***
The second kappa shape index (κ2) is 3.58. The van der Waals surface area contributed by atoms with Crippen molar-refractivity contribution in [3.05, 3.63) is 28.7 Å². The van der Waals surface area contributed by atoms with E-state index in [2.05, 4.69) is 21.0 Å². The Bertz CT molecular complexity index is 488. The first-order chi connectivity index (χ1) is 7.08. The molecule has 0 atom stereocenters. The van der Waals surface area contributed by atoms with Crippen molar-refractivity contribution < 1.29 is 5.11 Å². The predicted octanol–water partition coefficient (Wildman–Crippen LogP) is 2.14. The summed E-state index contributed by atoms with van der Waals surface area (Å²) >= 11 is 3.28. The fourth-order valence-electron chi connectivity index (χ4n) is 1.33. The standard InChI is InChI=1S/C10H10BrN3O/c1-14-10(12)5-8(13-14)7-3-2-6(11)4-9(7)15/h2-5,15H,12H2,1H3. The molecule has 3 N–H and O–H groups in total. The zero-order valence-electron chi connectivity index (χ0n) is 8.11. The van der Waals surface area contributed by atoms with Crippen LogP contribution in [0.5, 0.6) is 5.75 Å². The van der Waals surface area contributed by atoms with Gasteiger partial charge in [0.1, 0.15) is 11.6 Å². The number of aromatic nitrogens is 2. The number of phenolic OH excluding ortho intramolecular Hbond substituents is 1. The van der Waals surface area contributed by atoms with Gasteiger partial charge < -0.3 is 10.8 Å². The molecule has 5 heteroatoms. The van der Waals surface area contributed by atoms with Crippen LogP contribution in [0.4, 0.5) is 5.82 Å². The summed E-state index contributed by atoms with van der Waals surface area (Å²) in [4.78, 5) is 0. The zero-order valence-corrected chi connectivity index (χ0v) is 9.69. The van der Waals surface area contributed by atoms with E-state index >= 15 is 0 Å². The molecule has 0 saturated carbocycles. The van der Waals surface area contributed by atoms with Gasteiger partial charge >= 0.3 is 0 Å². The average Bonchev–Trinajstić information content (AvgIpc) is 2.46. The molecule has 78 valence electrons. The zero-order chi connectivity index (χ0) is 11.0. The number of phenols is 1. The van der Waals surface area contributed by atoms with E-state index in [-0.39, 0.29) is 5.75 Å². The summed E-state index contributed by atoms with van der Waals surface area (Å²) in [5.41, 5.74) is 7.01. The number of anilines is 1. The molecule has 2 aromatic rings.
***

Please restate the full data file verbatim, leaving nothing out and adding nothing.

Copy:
The second kappa shape index (κ2) is 3.58. The van der Waals surface area contributed by atoms with Crippen molar-refractivity contribution in [3.05, 3.63) is 28.7 Å². The van der Waals surface area contributed by atoms with E-state index in [2.05, 4.69) is 21.0 Å². The Bertz CT molecular complexity index is 488. The first-order chi connectivity index (χ1) is 7.08. The molecule has 0 atom stereocenters. The van der Waals surface area contributed by atoms with Crippen molar-refractivity contribution < 1.29 is 5.11 Å². The predicted octanol–water partition coefficient (Wildman–Crippen LogP) is 2.14. The summed E-state index contributed by atoms with van der Waals surface area (Å²) >= 11 is 3.28. The fourth-order valence-electron chi connectivity index (χ4n) is 1.33. The standard InChI is InChI=1S/C10H10BrN3O/c1-14-10(12)5-8(13-14)7-3-2-6(11)4-9(7)15/h2-5,15H,12H2,1H3. The molecule has 3 N–H and O–H groups in total. The zero-order valence-electron chi connectivity index (χ0n) is 8.11. The van der Waals surface area contributed by atoms with Crippen LogP contribution in [0.5, 0.6) is 5.75 Å². The van der Waals surface area contributed by atoms with Gasteiger partial charge in [0.1, 0.15) is 11.6 Å². The number of aromatic nitrogens is 2. The number of phenolic OH excluding ortho intramolecular Hbond substituents is 1. The van der Waals surface area contributed by atoms with Gasteiger partial charge < -0.3 is 10.8 Å². The molecule has 5 heteroatoms. The van der Waals surface area contributed by atoms with Crippen LogP contribution in [0.4, 0.5) is 5.82 Å². The summed E-state index contributed by atoms with van der Waals surface area (Å²) in [4.78, 5) is 0. The zero-order valence-corrected chi connectivity index (χ0v) is 9.69. The van der Waals surface area contributed by atoms with E-state index >= 15 is 0 Å². The molecule has 0 saturated carbocycles. The van der Waals surface area contributed by atoms with Gasteiger partial charge >= 0.3 is 0 Å². The average Bonchev–Trinajstić information content (AvgIpc) is 2.46. The molecule has 78 valence electrons. The zero-order chi connectivity index (χ0) is 11.0. The number of phenols is 1. The van der Waals surface area contributed by atoms with E-state index in [-0.39, 0.29) is 5.75 Å². The summed E-state index contributed by atoms with van der Waals surface area (Å²) in [5.41, 5.74) is 7.01. The number of anilines is 1. The molecule has 2 aromatic rings.